Masakeyash said the federal government has dispatched an emergency food supply to Mishkeegogamang to feed the 1,300 living on the reserve in case access is cut. Food storage occupied the band office and community hall.

“We needed to have plans in place to make sure that if something happens, if a shutdown occurs, we need to have basic supplies and other supplies on hand where families can be helped. We have to be ready all the time…. It was a good thing, ”he said.

The majority of these essentials are still available and will be kept “until it is absolutely clear that they are no longer needed,” Masakeyash said.

COVID also meant that community members could not travel the 35 miles to Pickle Lake or make the three-and-a-half-hour one-way trip to Sioux Lookout to the grocery store because, upon their return, they had to self-isolate for two weeks. There is no grocery store on the reserve.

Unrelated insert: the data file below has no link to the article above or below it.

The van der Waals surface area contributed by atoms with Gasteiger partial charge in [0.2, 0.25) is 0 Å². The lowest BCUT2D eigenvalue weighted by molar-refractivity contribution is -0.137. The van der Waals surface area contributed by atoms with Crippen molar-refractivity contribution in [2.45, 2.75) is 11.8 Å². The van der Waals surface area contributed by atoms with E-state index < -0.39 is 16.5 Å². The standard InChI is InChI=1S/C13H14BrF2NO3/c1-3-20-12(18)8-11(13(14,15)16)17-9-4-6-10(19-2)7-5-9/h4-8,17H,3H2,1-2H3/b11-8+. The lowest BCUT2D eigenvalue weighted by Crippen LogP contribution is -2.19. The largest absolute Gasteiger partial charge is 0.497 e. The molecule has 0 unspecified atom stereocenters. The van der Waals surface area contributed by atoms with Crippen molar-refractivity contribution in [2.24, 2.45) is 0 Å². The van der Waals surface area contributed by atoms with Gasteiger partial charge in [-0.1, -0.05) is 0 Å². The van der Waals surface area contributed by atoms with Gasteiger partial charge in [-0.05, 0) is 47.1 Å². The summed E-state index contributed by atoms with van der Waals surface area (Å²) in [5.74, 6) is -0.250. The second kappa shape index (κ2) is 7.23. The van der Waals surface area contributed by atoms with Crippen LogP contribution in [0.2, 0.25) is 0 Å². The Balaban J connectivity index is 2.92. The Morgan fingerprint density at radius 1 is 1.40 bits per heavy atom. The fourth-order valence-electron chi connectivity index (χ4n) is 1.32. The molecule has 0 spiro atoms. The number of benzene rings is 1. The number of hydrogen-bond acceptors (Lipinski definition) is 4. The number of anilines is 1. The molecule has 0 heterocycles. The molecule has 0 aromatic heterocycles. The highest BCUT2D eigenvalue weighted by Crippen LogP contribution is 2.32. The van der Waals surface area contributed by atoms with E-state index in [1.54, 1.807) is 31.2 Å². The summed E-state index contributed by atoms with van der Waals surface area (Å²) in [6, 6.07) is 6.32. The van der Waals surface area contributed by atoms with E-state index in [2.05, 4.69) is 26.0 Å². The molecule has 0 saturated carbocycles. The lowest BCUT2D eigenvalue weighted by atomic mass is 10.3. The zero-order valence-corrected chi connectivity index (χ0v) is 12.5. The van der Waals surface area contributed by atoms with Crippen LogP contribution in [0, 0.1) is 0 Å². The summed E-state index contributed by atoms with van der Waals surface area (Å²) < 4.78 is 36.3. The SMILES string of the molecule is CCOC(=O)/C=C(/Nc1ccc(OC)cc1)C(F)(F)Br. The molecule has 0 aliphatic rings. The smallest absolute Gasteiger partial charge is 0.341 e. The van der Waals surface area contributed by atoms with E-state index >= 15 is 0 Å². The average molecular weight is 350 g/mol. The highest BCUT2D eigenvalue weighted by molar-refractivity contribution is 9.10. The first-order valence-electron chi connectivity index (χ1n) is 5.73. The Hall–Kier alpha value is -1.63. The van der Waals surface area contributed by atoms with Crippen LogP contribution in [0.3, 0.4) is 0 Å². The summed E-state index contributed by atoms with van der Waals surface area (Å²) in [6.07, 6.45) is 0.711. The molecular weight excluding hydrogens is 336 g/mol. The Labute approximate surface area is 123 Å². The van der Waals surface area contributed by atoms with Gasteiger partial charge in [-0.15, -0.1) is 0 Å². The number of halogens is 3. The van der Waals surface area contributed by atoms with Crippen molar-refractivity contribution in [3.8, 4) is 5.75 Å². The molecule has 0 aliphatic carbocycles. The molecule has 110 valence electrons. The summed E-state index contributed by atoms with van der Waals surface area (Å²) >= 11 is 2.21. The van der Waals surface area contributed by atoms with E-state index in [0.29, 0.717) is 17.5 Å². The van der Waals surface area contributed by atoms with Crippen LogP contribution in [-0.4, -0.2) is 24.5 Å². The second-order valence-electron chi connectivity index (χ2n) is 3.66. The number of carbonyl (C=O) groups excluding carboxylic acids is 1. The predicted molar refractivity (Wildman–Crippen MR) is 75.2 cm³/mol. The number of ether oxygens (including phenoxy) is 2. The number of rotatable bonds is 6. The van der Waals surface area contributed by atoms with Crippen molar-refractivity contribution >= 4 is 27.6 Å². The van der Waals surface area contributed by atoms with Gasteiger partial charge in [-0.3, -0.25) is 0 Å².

However, even before COVID, Pitawanakwat says she was concerned about the food children in the north were getting. Prior to working in Mishkeegogamang, Pitawanakwat worked in the air-accessible communities of Kashechewan and Kingfisher.

“I have a feeling that in general, children are not getting the variety of foods that we hope all children in Canada could have due to poverty and lack of access to fresh food,” she declared.

Processed foods are the most common in northern grocery stores because they keep longer. Milk, juice, and even potatoes are more expensive because their weight makes shipping expensive.